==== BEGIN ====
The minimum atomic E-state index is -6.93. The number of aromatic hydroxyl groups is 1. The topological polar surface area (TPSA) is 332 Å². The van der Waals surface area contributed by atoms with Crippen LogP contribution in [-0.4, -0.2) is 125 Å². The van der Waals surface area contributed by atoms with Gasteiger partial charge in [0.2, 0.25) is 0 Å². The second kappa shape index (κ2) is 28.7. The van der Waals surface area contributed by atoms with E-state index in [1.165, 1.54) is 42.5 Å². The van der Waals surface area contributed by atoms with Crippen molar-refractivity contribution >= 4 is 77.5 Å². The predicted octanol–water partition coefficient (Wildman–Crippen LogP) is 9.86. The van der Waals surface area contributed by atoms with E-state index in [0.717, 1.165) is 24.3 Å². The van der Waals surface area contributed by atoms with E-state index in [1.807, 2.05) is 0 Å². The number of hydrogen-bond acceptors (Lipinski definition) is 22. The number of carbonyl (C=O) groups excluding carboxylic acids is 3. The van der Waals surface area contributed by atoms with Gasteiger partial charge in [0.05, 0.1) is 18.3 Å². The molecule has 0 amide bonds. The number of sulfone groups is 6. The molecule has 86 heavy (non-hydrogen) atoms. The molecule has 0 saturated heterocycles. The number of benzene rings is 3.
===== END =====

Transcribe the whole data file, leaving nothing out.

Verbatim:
The minimum atomic E-state index is -6.93. The number of aromatic hydroxyl groups is 1. The topological polar surface area (TPSA) is 332 Å². The van der Waals surface area contributed by atoms with Crippen LogP contribution in [-0.4, -0.2) is 125 Å². The van der Waals surface area contributed by atoms with Gasteiger partial charge in [0.2, 0.25) is 0 Å². The second kappa shape index (κ2) is 28.7. The van der Waals surface area contributed by atoms with E-state index in [1.165, 1.54) is 42.5 Å². The van der Waals surface area contributed by atoms with Crippen molar-refractivity contribution >= 4 is 77.5 Å². The predicted octanol–water partition coefficient (Wildman–Crippen LogP) is 9.86. The van der Waals surface area contributed by atoms with E-state index in [0.717, 1.165) is 24.3 Å². The van der Waals surface area contributed by atoms with E-state index in [1.807, 2.05) is 0 Å². The number of hydrogen-bond acceptors (Lipinski definition) is 22. The number of carbonyl (C=O) groups excluding carboxylic acids is 3. The van der Waals surface area contributed by atoms with Gasteiger partial charge in [0.05, 0.1) is 18.3 Å². The molecule has 0 amide bonds. The number of sulfone groups is 6. The molecule has 86 heavy (non-hydrogen) atoms. The molecule has 0 saturated heterocycles. The number of benzene rings is 3.